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Research Example: Propellant Tank Mass Gauging Test Apparatus Development

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The following paper was provided by the Colorado School of Mines as an example of the use of the Tacuna Systems EMBSGB200 amplifier in practical research applications.

Propellant Tank Mass Gauging Test Apparatus Development
Ted Agerton
Colorado School of Mines, Senior Design
N-Science Corp
In Cooperation with: Chris Dreyer (CSM), Daniel Ladner, Daniel Scheld (N-Science)
Co-authors: Martin Cowell, Peter Furness, Margaret Hunt, Nadine Janecek, Tyler King, Sarah Spangler

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N-Science Corp and the Colorado School of Mines have combined efforts to outfit a propellant tank with novel gauging to measure tank fluids in space.  This research is designed to be used in satellites and spacecraft propellant depots.

artist rendering of orbital propellant depot

Current methods involve burn time integration, optical, capacitance, thermal, and level gauges.  However, NASA has called for new methods of mass gauging due to inadequacies of current methods which can be subject to errors from spacecraft attitude (when in weak gravity), calculation cost, slow reaction time, etc.  The new initiative is to pursue direct measurement of mass and/or volume to eliminate some sources of error.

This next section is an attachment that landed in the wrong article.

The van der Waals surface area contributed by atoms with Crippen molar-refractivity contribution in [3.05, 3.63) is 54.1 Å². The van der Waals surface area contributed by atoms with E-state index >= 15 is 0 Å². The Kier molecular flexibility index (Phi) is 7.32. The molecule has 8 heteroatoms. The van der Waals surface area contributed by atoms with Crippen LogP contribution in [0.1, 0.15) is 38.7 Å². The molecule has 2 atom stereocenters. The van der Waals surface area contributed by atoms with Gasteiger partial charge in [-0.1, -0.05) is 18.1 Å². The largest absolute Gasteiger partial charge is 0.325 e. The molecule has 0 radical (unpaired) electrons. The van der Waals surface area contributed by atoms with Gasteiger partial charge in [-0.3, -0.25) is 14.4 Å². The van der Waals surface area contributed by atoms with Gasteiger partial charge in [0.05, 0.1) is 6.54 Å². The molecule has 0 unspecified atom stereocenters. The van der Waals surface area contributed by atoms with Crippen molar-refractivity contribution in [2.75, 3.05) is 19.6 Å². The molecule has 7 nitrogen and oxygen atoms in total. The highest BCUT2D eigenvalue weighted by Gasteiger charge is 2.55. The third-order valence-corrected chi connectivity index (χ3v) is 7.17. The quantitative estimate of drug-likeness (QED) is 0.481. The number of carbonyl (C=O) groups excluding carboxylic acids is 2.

illustration of first test structure

The novel N-Science Concept treats the tank and fluid as a harmonic oscillator.  Resonant frequency has a strong correlation to mass and assumes fluids act like a solid body at frequencies greater than sloshing.

System 1.0 Vertical Suspension Testing

photo of first test structure
photo of amplifiers and strain gauges wired on a bread board

9 amplified (2200x) strain gauges using Tacuna Systems EMBSGB200 amplifiers sampled at 4000 samples/second using LabVIEW

photo of excitation source for experiment

Large car audio speaker + amp providing excitation of a chirped sine wave (80-800 Hz)

graph of instrumentation output of tank mass as a function of frequency

Resulting data showed strong correlation between tank mass and resonant frequency.

System 2.0 Spherical Vessel Testing

photo of laboratory setup for second test

We designed a symmetrical tank to eliminate angle dependence and use multi axis excitation to ensure accurate special frequency response.

photo of second experiment structure
3D computer drawings of second experiment support structure

Triaxial accelerometers

photo of triaxial accelerometer

8 amplified (2200x) strain gauges using Tacuna Systems EMBSGB200 amplifiers sampled at 4000 samples/second using LabVIEW

photo of tacuna systems amplifiers in circuit


The use of the symmetrical tank removes angle dependence.  As suggested in the first iteration of the resonance experiment, the version 2.0 data shows a strong correlation between fill fraction and resonance.  However, this second version showed this correlation exists at any angle.

graph of frequency of tank contents as a function of fill volume
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